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CONTENTS of Volume 27, Number 2, December 2021
Auditors’ Response to Audit Fee Lowballing: The Change in Audit Hours and Hourly Audit Fees
Author SUNYOUNG PARK, EUGENIA Y. LEE, JONG-HAG CHOI
Keywords auditor change, lowballing, audit hours, hourly audit fees
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This study examines how lowballing auditors adjust audit hours and hourly audit fees. Using Korean data, we first find that both lowballing auditors and other auditors increase audit hours in the first year of an audit engagement. However, only lowballing auditors charge lower hourly audit fees in the initial year. The results suggest that lowballing auditors charge low hourly fees to win a new audit contract while exerting more effort to maintain an appropriate level of audit quality. Our findings mitigate regulators’ concern that lowballing auditors would reduce effort and sacrifice audit quality to attract new contracts.
Information Uncertainty and Intraday Market Responses to Corporate Disclosures: A Study of the Korean Stock Market
Author BRYAN BYUNG-HEE LEE, DURI PARK
Keywords intraday market responses; corporate disclosures; information uncertainty
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Using market microstructure data, this study analyzes intraday market responses to corporate disclosures subject to Regulation Fair Disclosure in Korea and examines whether the intraday market responses are affected by information uncertainty. We show that corporate news is incorporated into stock prices in an efficient and timely manner. We further document that positive stock returns and trading volume to good news disclosures are stronger for firms with higher information uncertainty. Overall, our evidence suggests that information uncertainty plays an important role in investors’ reactions to corporate disclosures.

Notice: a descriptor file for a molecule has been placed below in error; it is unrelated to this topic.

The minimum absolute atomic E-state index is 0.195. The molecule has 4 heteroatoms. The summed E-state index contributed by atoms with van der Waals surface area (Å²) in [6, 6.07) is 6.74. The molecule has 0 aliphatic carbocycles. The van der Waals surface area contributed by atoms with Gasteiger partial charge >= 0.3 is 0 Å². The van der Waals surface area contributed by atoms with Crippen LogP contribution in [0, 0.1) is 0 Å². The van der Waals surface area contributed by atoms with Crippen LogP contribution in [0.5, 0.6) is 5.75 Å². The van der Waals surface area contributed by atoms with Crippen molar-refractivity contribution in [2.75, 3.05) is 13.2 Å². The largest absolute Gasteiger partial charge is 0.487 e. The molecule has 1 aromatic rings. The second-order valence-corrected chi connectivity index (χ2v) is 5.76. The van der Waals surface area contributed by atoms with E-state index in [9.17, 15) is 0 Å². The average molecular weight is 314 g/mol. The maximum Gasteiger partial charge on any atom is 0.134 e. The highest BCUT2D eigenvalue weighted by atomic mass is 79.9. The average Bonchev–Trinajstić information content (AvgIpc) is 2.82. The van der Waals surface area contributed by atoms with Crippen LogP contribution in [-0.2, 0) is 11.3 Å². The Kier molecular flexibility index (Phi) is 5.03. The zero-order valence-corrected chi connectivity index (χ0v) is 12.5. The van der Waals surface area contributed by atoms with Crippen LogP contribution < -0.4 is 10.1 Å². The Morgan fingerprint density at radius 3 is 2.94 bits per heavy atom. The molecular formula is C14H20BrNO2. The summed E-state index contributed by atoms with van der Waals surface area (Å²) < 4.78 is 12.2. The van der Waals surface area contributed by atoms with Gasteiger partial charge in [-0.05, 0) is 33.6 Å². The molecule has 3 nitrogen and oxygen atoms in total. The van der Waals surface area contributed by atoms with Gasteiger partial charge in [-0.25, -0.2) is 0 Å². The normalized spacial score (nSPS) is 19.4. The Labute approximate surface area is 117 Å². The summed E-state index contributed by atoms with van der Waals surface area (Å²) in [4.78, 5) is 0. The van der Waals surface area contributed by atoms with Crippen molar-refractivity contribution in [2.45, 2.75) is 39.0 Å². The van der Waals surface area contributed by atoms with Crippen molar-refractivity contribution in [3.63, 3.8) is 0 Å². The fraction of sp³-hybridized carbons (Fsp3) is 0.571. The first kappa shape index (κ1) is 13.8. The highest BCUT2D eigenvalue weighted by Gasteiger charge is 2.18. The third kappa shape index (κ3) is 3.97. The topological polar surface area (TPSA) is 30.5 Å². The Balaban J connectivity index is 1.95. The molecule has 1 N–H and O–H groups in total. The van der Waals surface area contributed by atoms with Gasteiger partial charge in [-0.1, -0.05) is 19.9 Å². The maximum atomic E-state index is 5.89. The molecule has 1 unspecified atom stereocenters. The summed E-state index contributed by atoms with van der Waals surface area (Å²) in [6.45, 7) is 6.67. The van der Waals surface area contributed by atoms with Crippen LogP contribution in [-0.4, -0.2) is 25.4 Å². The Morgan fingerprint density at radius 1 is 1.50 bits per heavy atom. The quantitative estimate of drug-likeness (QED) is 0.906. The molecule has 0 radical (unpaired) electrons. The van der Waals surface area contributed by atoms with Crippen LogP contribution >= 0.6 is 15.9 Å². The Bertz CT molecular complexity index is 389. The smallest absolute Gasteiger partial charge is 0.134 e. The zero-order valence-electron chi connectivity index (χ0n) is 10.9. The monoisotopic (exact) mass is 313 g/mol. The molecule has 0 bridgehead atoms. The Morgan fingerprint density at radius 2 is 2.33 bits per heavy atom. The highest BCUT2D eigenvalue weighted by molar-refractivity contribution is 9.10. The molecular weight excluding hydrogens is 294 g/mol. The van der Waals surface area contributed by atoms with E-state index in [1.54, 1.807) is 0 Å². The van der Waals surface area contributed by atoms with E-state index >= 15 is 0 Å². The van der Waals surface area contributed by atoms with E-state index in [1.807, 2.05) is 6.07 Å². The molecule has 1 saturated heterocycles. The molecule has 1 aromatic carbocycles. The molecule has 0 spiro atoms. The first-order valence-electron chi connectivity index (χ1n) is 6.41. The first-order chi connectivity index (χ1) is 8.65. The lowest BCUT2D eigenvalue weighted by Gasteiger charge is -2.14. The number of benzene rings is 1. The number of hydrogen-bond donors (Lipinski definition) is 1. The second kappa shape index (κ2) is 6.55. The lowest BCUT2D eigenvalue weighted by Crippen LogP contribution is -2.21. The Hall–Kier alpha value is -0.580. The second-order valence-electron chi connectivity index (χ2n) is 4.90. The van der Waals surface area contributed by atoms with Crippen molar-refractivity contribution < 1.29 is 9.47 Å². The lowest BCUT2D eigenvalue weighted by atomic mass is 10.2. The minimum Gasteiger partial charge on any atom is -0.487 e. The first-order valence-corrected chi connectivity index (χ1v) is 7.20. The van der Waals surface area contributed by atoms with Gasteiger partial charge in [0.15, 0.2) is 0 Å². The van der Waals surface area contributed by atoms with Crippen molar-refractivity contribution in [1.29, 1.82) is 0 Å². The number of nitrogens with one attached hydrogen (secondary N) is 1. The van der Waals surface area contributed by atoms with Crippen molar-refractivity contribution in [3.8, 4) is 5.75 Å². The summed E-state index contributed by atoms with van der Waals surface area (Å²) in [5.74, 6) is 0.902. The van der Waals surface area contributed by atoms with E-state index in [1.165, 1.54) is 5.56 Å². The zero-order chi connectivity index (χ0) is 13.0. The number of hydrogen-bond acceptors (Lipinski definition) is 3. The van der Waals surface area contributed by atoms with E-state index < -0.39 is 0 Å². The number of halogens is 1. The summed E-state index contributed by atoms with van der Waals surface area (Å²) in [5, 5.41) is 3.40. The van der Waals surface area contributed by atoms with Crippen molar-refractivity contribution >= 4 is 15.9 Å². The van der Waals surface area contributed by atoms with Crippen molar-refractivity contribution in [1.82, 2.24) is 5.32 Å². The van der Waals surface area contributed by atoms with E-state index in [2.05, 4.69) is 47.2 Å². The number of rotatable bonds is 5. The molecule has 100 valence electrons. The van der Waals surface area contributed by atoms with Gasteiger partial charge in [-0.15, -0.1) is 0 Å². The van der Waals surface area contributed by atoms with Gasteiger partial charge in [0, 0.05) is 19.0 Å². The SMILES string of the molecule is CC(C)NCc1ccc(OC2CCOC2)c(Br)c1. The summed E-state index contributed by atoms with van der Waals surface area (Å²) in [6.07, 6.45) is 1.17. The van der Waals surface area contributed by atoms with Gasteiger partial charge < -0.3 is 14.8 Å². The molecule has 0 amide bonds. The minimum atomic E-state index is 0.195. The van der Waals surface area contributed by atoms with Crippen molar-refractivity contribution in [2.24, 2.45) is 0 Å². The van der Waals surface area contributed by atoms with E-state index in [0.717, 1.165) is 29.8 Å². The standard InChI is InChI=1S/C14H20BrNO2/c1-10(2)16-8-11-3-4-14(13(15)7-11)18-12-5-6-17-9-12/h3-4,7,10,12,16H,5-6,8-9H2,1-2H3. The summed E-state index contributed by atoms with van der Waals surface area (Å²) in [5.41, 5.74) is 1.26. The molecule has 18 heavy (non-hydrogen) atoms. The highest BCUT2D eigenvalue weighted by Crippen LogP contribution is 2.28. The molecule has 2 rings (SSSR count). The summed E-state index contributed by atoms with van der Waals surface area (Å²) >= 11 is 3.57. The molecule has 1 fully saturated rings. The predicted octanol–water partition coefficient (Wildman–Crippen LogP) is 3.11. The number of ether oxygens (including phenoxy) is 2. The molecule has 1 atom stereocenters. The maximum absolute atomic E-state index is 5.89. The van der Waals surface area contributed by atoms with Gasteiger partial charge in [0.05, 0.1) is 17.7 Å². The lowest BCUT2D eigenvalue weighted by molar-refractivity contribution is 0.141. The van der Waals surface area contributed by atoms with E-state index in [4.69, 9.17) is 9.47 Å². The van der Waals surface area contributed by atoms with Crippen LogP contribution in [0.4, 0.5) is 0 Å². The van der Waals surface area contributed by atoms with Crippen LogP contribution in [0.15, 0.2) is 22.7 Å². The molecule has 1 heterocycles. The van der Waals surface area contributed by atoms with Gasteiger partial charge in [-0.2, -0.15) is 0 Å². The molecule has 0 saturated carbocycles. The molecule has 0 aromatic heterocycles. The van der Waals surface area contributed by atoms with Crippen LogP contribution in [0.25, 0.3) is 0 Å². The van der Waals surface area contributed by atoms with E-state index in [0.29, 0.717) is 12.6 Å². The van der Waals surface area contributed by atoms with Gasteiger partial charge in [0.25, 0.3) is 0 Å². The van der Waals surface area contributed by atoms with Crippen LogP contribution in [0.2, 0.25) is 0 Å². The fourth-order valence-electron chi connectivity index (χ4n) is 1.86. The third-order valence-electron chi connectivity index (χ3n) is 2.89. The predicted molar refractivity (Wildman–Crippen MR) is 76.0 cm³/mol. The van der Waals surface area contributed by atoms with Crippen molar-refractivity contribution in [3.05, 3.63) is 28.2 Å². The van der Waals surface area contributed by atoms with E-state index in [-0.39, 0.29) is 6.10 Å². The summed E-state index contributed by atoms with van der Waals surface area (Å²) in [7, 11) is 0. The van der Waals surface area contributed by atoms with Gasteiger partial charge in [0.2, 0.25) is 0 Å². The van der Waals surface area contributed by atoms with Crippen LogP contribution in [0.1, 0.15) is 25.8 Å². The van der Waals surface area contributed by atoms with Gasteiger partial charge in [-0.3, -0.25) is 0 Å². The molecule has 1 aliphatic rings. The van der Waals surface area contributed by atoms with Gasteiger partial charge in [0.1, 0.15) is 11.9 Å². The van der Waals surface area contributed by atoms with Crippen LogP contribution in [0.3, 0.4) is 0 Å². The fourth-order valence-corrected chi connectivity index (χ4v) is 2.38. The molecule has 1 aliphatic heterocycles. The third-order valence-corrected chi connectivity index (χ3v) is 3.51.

Does Analyst Coverage Encourage Firm Innovation? Evidence from Korea
Author WOOJIN KIM, YOONYOUNG CHOY
Keywords corporate venture capital, financial analysts, innovation, acquisition, R&D
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This paper examines whether analyst coverage affects firm innovation in an economy dominated by family-controlled business groups. Using a sample of Korean publicly traded firms from 2010 to 2018, we find that an increase in financial analysts leads covered firms to cut investments in corporate venture capital and R&D. Moreover, reduction in innovation through acquisitions is more pronounced when analysts are from chaebol (family-controlled large business group) affiliated brokerages. These findings suggest that unlike in U.S., analyst coverage puts pressure on managers to meet the analysts’ forecasts, thereby impeding innovation under such environment.
Seoul Journal of Business
ISSN 1226-9816 (Print)
ISSN 2713-6213 (Online)